1. At the base of what my Honey and I do is a heritage of loving the outdoors. My Dad loved nature. We took long drives just to look at the mountains and then at night we would stand silently for long periods of time in the edge of a meadow waiting for the whippoorwill to call and echo.

2. Scripture—Dad would quote Psalm 121 verses 1 & 2 from the Bible: “I will lift up my eyes to the hills—From whence comes my help? My help comes from the Lord, Who made heaven and earth.” There is a renewal we experience when we go get in the hills and look at the beauty—God visits us there.

3. My love of Davy Crockett—King of the Wild Frontier and his coonskin hat, a bowie knife in a leather sheath and my childhood hero.

4. My love of Daniel Boone—leather clothes and a long rifle shot well…another childhood hero.

5. Wandering off by myself to follow a rabbit trail in the snow when I was 11 hoping for a shot with my BB gun. Finding that a Fox had beaten me to it—seeing a large circle of messed up snow with furry remains every where.

6. Being in the mountains of West Virginia and walking to my Aunt’s house through the woods. Getting to hear the sound of the wind in the pines and the rush of water in the brook I was following. The peace I felt there.

7. The book My Side of the Mountain by Jean Craighead George about the boy named Sam that leaves New York City and lives in the Cat Skills on his own for a year.

These are some of the things that shaped my thoughts and cause me now almost daily to hear the call of the mountains. These influencers are powerful but I really believe it is just hard wired in me. Hiking wasn’t really part of my family culture growing up. Dad loved nature but not hiking… but yet I loved it and was shaped by those who loved it.

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A healed and happy life!

Getting an idea of why you are who you are is useful but is not always critical to me. I like to understand it but it’s not a consuming desire. I’m happy in my own boots and my Honey is happy beside me in her boots…so I can look back and see the thread through my life and I am thankful.

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If something is broken, I encourage you to look for the contributing things and pursue the solution. I went once a week for a year to a Christian counselor when I was truly broken, angry and suicidal. The truth of how much God really loves me changed me.

If things are working, I encourage you to look for the cause so you can be thankful for it. Then spread the good news about what works.

 

 

Keeping the Edges Wild

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A Happy Birthday day at No Where Farm

Today is my Honey’s birthday—the Honey that I want on the trail with me that inspired this blog. To honor her I want to tell you about a special place that we visited for her birthday last year.

Before Loral and I met, she had been fascinated by the music of a particular artsy married couple. She loved how they looked at each other when they sang and just felt that they had something that she wanted some day with a Godly man.  She went to a few of their concerts and owned most of their CDs. This was her history with Over the Rhine—the couple: Linford and Karin.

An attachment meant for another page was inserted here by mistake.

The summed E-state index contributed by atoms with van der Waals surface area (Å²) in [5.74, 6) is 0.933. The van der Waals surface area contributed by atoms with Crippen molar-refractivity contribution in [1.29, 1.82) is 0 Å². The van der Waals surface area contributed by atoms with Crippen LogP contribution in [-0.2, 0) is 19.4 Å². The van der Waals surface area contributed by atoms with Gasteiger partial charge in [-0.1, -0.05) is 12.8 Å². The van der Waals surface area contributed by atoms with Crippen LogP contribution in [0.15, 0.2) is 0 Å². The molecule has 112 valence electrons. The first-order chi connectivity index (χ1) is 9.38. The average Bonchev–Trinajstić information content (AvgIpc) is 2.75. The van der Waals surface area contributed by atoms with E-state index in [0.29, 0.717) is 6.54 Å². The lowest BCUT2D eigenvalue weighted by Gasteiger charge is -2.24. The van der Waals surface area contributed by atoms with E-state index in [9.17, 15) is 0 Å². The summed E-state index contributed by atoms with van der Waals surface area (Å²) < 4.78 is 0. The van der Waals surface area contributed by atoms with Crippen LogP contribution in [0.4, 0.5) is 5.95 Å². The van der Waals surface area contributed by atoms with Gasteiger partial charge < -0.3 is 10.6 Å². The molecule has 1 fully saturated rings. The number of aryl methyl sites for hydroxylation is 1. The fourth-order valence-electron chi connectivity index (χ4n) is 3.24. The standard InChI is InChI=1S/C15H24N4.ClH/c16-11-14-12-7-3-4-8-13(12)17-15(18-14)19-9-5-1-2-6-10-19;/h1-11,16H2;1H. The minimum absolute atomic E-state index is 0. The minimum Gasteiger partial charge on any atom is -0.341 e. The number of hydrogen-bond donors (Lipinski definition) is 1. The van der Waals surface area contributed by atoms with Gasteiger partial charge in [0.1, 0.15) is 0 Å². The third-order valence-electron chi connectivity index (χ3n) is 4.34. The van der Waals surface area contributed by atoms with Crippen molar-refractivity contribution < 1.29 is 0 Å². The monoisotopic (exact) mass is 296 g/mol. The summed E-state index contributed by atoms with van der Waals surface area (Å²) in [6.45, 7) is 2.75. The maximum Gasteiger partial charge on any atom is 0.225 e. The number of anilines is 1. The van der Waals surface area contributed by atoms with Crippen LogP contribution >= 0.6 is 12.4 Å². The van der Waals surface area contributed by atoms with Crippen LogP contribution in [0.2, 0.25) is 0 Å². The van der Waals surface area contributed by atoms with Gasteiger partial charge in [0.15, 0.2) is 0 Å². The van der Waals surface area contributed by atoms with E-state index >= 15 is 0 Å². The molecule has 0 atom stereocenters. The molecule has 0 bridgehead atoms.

When we began to date she introduced me to their love songs and their songs about Ohio (one of our all time favorite places is the Mawmee River in Grand Rapids Ohio).  I fell in love with their music too and it became a staple as we dated, got engaged and married.

Last year this couple, Linford and Karin, bought a farm in Ohio that they named Nowhere Farm. They had asked their fans to crowd source fund the rebuilding of an old barn on the property. It would be a place for musicians to come for training and a small venue. Their fans had crowd source funded at least one album in the past…Meet Me at the Edge of the World, I think.  We pitched in on this project to the tune of the price of two concert tickets and got invited to come see the place.IMG_2193

Instant birthday present! My Honey would rather have an experience than a gift. So we dropped everything and chased this birthday experience. Keeping the Edges Wild—a meaningful phrase that has made it into their music—fits well here for us because we are usually through planners. Linford would later tell us from the stage how his dad had advised them to leave the edges wild. And how they incorporated that into the cultivation of their land and into their music.

Hand in hand we toured the barn they are rebuilding. We picnic snacked on the pot luck style table of goodies and visited the outdoor barista. We walked the property and sat on the hood of our car staring dreamily across the pasture land and dreaming about our future…still pinching ourselves about how God had gifted us with the present.

Then the concert! What an experience for us—a couple of love birds getting to be loyal fans. We sang along outlaid and to each other like it was just us in the tent. The music was fabulous and the location was beyond charming. Karin told the crowd, “without you we’d be homeless” and Linford quipped, “Everything we own we bought with a song.” In their back yard about 500 of us enjoyed a concert. They told an interviewer later that they felt like we had truly celebrated with them.IMG_2192